Cotton says they toured 25 sites across the tri-county area and found useable space in all three counties.
At a town hall meeting in Camdenton Tuesday, XO Strategic was present to run through a presentation with specific information surrounding their lake soccer complex study. The discussion was given to the Camdenton Board of Aldermen by Sports Complex Design and Construction Expert David Ficklin and President of XO Strategic Greg Cotton.
The presentation opened with Cotton discussing the various aspects of the study and which items the group was asked to look at and which it was not asked. He says they were employed to look at feasibility, realistic operation pro forma, recommended financial options, exploring potential lake sites and how to improve use of Spring and Fall hotel room use. He says they were not asked to recommend a specific site, calculate total economic impact or advocate for the project one way or another.
Cotton says they toured 25 sites across the tri-county area and found useable space in all three counties. The specifications they were looking for during their studies included space for eight fields, 2.6 acres each. This space would also need to be able to accommodate 100 parking spaces per field. On top of this, the site would need to factor in transportation access to the fields and restrooms and hospitalities. In total, these sites averages 30 to 32 acres in total.
XO Strategic then when on to looking at the various factors that had to be accounted for when considering the feasibility of the complex as a whole at the lake.
First, they talked about financing. Cotton says that the lake is fortunate to have a funding mechanism such as the TCLA (Tri-County Lodging Association) tax. This tax could be increase by vote in each county to raise between $22.2 to $24.8 million towards the complex. To complete this site, not counting for land cost, XO determined the necessary funds would sit around $24 to $26.4 million. Without use of the lodging tax, they don’t believe another funding effort would be possible.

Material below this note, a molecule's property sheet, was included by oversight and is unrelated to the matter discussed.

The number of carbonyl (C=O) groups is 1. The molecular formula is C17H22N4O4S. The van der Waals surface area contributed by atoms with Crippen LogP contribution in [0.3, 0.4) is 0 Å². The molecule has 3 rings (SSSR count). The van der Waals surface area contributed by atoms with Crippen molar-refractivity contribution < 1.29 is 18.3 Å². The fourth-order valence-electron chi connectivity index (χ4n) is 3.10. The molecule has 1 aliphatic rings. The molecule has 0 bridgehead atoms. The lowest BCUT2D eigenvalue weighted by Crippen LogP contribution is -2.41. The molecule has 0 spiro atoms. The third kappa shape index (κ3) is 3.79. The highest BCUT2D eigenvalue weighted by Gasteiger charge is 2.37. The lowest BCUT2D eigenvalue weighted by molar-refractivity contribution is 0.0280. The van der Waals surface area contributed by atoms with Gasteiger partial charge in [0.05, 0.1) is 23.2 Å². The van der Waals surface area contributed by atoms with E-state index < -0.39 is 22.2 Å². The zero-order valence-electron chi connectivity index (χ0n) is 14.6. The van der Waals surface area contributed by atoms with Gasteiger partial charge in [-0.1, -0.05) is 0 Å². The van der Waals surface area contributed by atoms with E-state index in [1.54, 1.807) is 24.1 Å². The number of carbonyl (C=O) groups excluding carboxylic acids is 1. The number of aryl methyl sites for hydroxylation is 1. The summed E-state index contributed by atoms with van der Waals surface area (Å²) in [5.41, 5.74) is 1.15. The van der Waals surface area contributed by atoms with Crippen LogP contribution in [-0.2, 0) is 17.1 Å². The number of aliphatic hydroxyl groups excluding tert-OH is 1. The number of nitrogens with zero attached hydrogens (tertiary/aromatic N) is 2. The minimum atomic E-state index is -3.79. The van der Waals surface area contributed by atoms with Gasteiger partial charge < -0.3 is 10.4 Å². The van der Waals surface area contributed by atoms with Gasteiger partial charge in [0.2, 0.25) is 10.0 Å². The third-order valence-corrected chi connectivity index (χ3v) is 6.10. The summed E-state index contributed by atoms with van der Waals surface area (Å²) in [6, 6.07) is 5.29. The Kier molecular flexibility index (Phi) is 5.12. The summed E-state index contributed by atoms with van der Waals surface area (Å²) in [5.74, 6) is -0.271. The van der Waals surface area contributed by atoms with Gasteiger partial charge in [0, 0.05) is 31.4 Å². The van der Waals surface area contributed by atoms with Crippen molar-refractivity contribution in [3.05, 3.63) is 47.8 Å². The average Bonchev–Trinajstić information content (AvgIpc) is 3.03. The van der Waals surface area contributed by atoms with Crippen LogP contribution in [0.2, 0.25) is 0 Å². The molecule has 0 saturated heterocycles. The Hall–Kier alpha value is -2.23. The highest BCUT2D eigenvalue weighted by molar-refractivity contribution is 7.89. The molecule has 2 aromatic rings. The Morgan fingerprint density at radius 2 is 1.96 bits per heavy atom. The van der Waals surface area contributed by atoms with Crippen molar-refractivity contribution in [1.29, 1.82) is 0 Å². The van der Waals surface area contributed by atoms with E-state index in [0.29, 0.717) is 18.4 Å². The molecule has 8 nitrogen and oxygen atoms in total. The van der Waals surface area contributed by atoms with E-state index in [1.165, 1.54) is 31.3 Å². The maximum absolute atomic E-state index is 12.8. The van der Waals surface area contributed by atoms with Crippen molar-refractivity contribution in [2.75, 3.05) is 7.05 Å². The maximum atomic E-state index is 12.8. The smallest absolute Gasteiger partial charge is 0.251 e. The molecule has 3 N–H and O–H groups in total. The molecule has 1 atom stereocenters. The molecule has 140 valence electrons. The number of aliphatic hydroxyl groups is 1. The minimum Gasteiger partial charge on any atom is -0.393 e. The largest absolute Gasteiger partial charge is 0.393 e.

Next, the team looked at realistic market demand in the area. They opened by saying the economic drive of this is a powerful factor. With a stay-and-play tournament model, which selects a specific hotel and room for families upon signing up for a tournament, the complex could draw in upwards of 70,000 to 100,000 shoulder season rooms. Cotton also said that, when families make long travels to go to these style tournaments, they want to have something to do outside of the games. He says the lake would draw a high demand in this pursuit.
The study then turned to how the process would work moving forward if the board was interested. First, Ficklin says that an advisory board would need to be assembled. This would ideally consist of one member of the LCVB, one member of the TCLA, and thee large employer representatives or community leaders.
Ficklin says that, if the board is able to be compiled, and RFP for site selection should be sought after by March. In April, he says a concrete sports authority should take over the project to champion the project furthermore as the head member. He says the site selected would has to be acquired by May. Throughout the rest of the year leading to November, the team would need to secure corporate partners, RFP for operations and finalize financing options for the November vote.
Assuming a team would be able to complete this line of tasks and have a vote confirmed by the end of November, Ficklin says the next step would be to spend two months selecting a design team and taking 6-9 months to complete the design. This would be followed by 2 months to find a general contractor for the construction and spending a year to build the complex outright. If all of these steps are followed and completed, the site could realistically by built by 2021.
The team closed with questions, which brought forth a few points of interest. The Camdenton Board of Aldermen asked what the case would be if a portion of the tri-county votes yes and a portion votes no. The team responded by saying Camden County would be the most necessary county to secure funding. If Camden alone voted yes, the project could still be feasible. Without Camden, the project would not work.
Before the meeting concluded, Tim Jacobsen, Executive Director of the Lake of the Ozarks Convention and Visitor Bureau, said that the group had already voted to begin work towards narrowing down a site selection for the project.